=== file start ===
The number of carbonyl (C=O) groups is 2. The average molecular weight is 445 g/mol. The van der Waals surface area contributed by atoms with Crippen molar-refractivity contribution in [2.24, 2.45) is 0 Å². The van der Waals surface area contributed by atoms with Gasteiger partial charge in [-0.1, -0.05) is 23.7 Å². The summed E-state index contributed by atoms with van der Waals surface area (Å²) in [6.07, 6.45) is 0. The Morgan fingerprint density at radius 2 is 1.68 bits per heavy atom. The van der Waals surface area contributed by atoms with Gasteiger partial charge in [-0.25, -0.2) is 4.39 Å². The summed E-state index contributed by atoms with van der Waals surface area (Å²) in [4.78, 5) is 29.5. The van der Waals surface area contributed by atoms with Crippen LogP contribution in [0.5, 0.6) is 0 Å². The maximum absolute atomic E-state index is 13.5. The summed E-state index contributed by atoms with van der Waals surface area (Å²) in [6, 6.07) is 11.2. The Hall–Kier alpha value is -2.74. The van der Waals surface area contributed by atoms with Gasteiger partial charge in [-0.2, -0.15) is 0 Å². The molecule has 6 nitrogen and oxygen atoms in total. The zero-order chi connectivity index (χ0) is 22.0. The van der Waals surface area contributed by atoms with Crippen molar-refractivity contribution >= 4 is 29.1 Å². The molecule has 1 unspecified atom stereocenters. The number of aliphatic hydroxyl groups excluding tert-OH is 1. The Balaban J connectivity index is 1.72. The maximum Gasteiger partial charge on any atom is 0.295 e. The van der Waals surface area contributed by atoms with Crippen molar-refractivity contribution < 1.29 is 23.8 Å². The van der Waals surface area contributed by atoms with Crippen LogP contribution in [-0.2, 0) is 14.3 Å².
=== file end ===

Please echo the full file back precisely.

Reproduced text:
The number of carbonyl (C=O) groups is 2. The average molecular weight is 445 g/mol. The van der Waals surface area contributed by atoms with Crippen molar-refractivity contribution in [2.24, 2.45) is 0 Å². The van der Waals surface area contributed by atoms with Gasteiger partial charge in [-0.1, -0.05) is 23.7 Å². The summed E-state index contributed by atoms with van der Waals surface area (Å²) in [6.07, 6.45) is 0. The Morgan fingerprint density at radius 2 is 1.68 bits per heavy atom. The van der Waals surface area contributed by atoms with Gasteiger partial charge in [-0.25, -0.2) is 4.39 Å². The summed E-state index contributed by atoms with van der Waals surface area (Å²) in [4.78, 5) is 29.5. The van der Waals surface area contributed by atoms with Crippen LogP contribution in [0.5, 0.6) is 0 Å². The maximum absolute atomic E-state index is 13.5. The summed E-state index contributed by atoms with van der Waals surface area (Å²) in [6, 6.07) is 11.2. The Hall–Kier alpha value is -2.74. The van der Waals surface area contributed by atoms with Gasteiger partial charge in [-0.2, -0.15) is 0 Å². The molecule has 6 nitrogen and oxygen atoms in total. The zero-order chi connectivity index (χ0) is 22.0. The van der Waals surface area contributed by atoms with Crippen molar-refractivity contribution >= 4 is 29.1 Å². The molecule has 1 unspecified atom stereocenters. The number of aliphatic hydroxyl groups excluding tert-OH is 1. The Balaban J connectivity index is 1.72. The maximum Gasteiger partial charge on any atom is 0.295 e. The van der Waals surface area contributed by atoms with Crippen molar-refractivity contribution < 1.29 is 23.8 Å². The van der Waals surface area contributed by atoms with Crippen LogP contribution in [-0.2, 0) is 14.3 Å².